The fundamentalist reaction, though disastrous in its consequences, is understandable, because the road forward to modern industry and prosperity at their own pace, with their own culture, is blocked by imperialism: only the most dogmatic assertion of their own traditional values can withstand bourgeois modernism in which:

“All fixed, fast frozen relations, with their train of ancient and venerable prejudices and opinions, are swept away, all new-formed ones become antiquated before they can ossify. All that is solid melts into air, all that is holy is profaned ...” [Communist Manifesto].

(3) Socialist fundamentalism is a term used to refer to the dogmatic re-assertion of beliefs which were characteristic of the workers’ movement of an earlier time. Socialist fundamentalism is a common reaction to the continuous erosion of the gains of the past and the ever-present need to turn to new sections of the working class and new tactics and strategies in order to advance the workers’ struggle. “The social revolution ... cannot take its poetry from the past but only from the future.” [Eighteenth Brumaire]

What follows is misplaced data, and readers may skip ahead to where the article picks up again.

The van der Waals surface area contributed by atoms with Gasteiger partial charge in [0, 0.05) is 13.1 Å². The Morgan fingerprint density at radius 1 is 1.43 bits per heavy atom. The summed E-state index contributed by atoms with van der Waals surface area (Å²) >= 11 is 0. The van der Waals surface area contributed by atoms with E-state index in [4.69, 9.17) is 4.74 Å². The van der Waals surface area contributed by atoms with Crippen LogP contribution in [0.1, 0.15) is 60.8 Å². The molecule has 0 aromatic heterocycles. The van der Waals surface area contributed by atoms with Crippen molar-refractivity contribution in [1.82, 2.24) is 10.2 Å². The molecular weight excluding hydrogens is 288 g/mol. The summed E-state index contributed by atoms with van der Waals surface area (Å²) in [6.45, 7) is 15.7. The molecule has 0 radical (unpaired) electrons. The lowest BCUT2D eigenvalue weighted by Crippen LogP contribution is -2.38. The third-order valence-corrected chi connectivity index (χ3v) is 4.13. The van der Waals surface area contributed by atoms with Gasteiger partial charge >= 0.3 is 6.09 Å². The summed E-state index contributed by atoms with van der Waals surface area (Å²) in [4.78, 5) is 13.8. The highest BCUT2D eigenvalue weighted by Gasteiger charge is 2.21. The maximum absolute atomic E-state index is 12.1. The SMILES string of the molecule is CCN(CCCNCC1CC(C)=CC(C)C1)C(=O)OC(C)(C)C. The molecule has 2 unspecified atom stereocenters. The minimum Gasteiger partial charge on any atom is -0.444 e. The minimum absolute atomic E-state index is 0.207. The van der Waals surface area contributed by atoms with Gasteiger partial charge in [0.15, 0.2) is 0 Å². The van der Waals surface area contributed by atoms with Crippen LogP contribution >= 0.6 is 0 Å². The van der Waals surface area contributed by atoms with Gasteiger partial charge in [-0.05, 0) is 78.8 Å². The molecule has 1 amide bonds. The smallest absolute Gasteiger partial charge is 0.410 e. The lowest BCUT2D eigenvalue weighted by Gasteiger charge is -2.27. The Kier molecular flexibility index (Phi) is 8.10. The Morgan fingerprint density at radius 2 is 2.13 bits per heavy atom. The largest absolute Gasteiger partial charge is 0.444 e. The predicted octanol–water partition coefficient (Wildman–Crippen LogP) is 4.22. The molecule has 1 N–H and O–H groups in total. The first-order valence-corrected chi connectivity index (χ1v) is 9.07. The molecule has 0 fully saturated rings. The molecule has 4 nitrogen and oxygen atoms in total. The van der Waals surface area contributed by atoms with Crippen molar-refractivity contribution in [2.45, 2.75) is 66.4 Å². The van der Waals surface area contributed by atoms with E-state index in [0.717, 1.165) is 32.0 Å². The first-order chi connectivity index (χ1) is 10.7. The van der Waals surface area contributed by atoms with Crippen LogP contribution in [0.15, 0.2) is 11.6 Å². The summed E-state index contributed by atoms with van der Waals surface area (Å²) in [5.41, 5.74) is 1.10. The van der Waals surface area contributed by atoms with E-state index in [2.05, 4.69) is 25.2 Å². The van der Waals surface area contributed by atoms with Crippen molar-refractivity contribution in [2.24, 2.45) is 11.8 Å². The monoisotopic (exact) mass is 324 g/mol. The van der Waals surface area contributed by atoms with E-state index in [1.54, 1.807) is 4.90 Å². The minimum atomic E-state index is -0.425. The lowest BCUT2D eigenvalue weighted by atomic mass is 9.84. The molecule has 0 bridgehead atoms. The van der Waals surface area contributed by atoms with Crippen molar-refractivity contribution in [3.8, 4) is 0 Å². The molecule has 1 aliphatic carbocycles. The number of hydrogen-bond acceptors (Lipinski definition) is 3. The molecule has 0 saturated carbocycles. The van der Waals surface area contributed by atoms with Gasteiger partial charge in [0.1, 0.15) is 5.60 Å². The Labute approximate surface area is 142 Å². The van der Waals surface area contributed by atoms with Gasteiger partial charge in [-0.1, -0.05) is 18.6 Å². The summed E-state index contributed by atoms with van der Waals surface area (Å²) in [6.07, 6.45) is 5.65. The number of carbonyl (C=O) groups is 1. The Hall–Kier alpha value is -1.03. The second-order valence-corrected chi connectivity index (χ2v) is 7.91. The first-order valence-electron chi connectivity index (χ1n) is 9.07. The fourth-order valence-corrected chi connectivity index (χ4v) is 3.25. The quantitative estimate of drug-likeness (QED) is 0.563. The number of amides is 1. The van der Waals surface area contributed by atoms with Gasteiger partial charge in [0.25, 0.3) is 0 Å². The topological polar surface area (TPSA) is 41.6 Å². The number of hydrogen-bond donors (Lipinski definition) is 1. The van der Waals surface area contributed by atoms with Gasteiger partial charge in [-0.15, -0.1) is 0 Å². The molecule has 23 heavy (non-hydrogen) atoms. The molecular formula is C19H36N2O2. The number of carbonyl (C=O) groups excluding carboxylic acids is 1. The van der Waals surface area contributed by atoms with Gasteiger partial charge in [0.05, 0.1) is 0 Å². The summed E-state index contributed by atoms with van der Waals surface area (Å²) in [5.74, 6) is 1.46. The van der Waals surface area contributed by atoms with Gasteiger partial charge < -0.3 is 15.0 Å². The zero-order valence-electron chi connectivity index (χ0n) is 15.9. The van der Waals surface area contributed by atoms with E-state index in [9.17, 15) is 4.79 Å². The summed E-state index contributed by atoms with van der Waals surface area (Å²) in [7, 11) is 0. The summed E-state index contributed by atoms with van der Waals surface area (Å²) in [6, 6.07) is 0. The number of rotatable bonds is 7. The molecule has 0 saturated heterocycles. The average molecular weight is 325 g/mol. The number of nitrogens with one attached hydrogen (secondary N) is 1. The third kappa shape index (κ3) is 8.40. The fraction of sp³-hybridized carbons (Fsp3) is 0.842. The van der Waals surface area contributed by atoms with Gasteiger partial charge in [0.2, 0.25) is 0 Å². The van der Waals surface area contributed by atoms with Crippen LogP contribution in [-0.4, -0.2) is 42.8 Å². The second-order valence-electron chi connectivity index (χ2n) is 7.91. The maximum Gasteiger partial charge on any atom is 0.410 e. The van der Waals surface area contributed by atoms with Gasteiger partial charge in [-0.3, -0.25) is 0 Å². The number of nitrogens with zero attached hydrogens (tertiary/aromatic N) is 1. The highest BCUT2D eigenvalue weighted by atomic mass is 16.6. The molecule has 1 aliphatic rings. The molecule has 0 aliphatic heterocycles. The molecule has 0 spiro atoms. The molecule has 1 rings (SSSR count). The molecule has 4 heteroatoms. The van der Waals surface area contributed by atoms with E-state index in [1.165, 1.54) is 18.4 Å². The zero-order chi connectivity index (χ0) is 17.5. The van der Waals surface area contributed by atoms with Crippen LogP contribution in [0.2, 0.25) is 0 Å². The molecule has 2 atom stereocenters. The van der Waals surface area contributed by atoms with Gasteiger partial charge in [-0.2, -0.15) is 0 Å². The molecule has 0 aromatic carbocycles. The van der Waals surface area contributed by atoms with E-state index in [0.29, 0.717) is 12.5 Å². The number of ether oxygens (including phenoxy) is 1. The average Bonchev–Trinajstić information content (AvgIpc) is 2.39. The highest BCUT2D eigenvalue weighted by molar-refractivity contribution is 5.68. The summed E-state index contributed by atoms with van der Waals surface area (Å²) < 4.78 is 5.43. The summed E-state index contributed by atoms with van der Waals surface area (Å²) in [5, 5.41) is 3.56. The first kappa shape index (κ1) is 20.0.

(4) Market fundamentalism is the dogmatic re-assertion of long-discredited theories of Adam Smith’s Invisible Hand, which no capitalist government or central bank would entertain in a fit. This kind of fundamentalism is found especially amongst small businessmen and middle managers of large to medium firms, who feel frustrated by the complexity of modern life, by the constant need to make compromises, take care of legalities, adhere to affirmative action policies, etc., etc..



Russian unit of weight:

1 funt = 409.4 grams
40 funt = 1 pud